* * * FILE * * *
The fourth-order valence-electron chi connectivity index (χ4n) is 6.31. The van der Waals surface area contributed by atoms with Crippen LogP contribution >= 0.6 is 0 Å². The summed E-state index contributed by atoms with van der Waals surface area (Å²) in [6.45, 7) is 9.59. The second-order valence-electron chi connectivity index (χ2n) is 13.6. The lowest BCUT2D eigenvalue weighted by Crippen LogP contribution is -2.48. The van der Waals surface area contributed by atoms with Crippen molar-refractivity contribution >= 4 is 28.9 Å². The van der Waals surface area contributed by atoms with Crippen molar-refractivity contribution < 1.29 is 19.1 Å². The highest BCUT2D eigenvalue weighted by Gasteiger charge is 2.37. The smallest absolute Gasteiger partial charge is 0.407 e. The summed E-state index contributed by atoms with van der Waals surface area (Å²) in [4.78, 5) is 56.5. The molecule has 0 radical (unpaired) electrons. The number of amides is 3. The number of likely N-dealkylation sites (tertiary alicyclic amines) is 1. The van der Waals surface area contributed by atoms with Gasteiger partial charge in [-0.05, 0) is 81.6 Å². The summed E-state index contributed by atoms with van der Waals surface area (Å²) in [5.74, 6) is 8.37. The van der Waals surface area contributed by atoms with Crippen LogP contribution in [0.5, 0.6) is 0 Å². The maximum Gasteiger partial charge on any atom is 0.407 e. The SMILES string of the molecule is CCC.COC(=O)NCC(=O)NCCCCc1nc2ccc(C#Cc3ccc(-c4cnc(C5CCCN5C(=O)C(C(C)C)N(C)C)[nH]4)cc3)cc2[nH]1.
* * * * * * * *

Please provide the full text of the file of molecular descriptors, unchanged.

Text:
The fourth-order valence-electron chi connectivity index (χ4n) is 6.31. The van der Waals surface area contributed by atoms with Crippen LogP contribution >= 0.6 is 0 Å². The summed E-state index contributed by atoms with van der Waals surface area (Å²) in [6.45, 7) is 9.59. The second-order valence-electron chi connectivity index (χ2n) is 13.6. The lowest BCUT2D eigenvalue weighted by Crippen LogP contribution is -2.48. The van der Waals surface area contributed by atoms with Crippen molar-refractivity contribution >= 4 is 28.9 Å². The van der Waals surface area contributed by atoms with Crippen molar-refractivity contribution < 1.29 is 19.1 Å². The highest BCUT2D eigenvalue weighted by Gasteiger charge is 2.37. The smallest absolute Gasteiger partial charge is 0.407 e. The summed E-state index contributed by atoms with van der Waals surface area (Å²) in [4.78, 5) is 56.5. The molecule has 0 radical (unpaired) electrons. The number of amides is 3. The number of likely N-dealkylation sites (tertiary alicyclic amines) is 1. The van der Waals surface area contributed by atoms with Gasteiger partial charge in [-0.05, 0) is 81.6 Å². The summed E-state index contributed by atoms with van der Waals surface area (Å²) in [5.74, 6) is 8.37. The van der Waals surface area contributed by atoms with Crippen LogP contribution in [0.5, 0.6) is 0 Å². The maximum Gasteiger partial charge on any atom is 0.407 e. The SMILES string of the molecule is CCC.COC(=O)NCC(=O)NCCCCc1nc2ccc(C#Cc3ccc(-c4cnc(C5CCCN5C(=O)C(C(C)C)N(C)C)[nH]4)cc3)cc2[nH]1.